Crazy week, eh? I guess it’s telling that it was really only the most boring positions that stayed in the green during Thursday’s tough sledding. In my portfolio the only little signs of green that day were Five Point Holdings (FPH), which is basically a land bank, Kennedy-Wilson (KW), which is a real estate asset manager, and 3M (MMM), which has been paying a rising dividend for longer than I’ve been alive (I was born in 1970, should you be curious). Not many corners of the market were spared, and for a little while it looked like the whole world was selling everything just so they could buy some more GameStop (GME) shares to try to reignite that mania from last month… so with all of this craziness, what happens to my portfolio?
We can’t know the future, of course, though volatility is high in part because we’re all quite aware, thank you very much, that in the hottest parts of the market this looks a whole heckuva lot like the internet bubble that we saw build from 1996-2000 or so, with lots of wild stories of speculative excess and heretofore unseen valuations for the most popular stocks (and indeed, to some extent, for the market indices).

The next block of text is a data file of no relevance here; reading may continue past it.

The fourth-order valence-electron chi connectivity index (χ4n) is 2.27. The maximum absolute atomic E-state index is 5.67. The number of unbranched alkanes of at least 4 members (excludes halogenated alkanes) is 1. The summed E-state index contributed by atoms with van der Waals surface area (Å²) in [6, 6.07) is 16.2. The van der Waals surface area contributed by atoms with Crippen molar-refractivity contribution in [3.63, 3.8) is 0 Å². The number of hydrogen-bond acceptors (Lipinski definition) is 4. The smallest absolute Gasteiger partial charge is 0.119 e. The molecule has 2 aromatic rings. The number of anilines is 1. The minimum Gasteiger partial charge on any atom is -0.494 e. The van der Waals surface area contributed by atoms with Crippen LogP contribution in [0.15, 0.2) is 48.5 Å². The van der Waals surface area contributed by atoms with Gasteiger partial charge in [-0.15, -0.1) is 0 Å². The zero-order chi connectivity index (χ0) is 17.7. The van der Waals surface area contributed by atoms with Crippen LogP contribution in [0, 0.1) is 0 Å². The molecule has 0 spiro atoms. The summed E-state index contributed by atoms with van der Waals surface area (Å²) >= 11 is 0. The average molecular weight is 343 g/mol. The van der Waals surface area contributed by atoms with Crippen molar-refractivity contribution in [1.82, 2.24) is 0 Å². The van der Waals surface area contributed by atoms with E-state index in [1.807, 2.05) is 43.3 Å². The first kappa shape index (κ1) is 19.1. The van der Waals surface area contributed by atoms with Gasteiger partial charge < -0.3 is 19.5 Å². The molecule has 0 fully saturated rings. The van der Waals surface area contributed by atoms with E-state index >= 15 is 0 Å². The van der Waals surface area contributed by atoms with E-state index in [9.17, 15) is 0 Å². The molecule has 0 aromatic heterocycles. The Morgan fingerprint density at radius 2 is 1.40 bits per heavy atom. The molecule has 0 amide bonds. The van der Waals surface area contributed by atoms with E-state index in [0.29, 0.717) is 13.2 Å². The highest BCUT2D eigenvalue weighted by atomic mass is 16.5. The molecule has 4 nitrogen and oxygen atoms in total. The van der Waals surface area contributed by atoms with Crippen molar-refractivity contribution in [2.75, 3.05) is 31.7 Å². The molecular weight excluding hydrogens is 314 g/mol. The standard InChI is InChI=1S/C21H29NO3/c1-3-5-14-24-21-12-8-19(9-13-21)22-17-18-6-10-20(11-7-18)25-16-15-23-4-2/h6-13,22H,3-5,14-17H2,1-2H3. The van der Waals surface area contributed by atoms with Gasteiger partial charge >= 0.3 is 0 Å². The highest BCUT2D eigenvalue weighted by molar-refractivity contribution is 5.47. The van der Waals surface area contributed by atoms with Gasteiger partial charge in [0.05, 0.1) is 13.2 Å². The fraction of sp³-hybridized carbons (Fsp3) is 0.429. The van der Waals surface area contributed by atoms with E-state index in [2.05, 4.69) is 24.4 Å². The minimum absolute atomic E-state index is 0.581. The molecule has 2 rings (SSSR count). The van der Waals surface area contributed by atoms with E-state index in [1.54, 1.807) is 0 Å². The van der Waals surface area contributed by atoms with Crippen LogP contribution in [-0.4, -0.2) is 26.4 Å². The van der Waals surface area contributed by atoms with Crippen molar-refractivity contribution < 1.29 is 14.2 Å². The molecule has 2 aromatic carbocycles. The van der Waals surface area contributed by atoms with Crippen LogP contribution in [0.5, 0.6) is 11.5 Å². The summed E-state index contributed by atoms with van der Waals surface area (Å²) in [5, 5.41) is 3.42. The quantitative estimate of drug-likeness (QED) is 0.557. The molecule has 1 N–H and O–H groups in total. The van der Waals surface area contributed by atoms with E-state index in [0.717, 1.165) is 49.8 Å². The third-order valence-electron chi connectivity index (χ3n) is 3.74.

The biggest risk right now for any investor is probably getting over-leveraged because of momentum-driven enthusiasm, so I remain pleased that I’ve been able to avoid the temptation of trading on margin, and that I keep my options speculating as a small part of the portfolio. While it’s certainly possible for a great many investments in growth stocks to work out well over the next ten years or longer, even if we’re overpaying today… that doesn’t mean that positions built on borrowed money or options will have as easy a time working. Margin and leverage can have their place for the trader and the speculator in the short term sometimes, but they can be disastrous and destroy a tremendous amount of wealth in a crash, and if you don’t have time to rebuild from that I’ll just remind you to be really, really careful.
That’s a lesson that gets learned by new investors once a decade or so, the logic of “stocks go up over time” does not mean that borrowing money to double (or more) your investment exposure will work out, mostly because of the cruelty of margin ...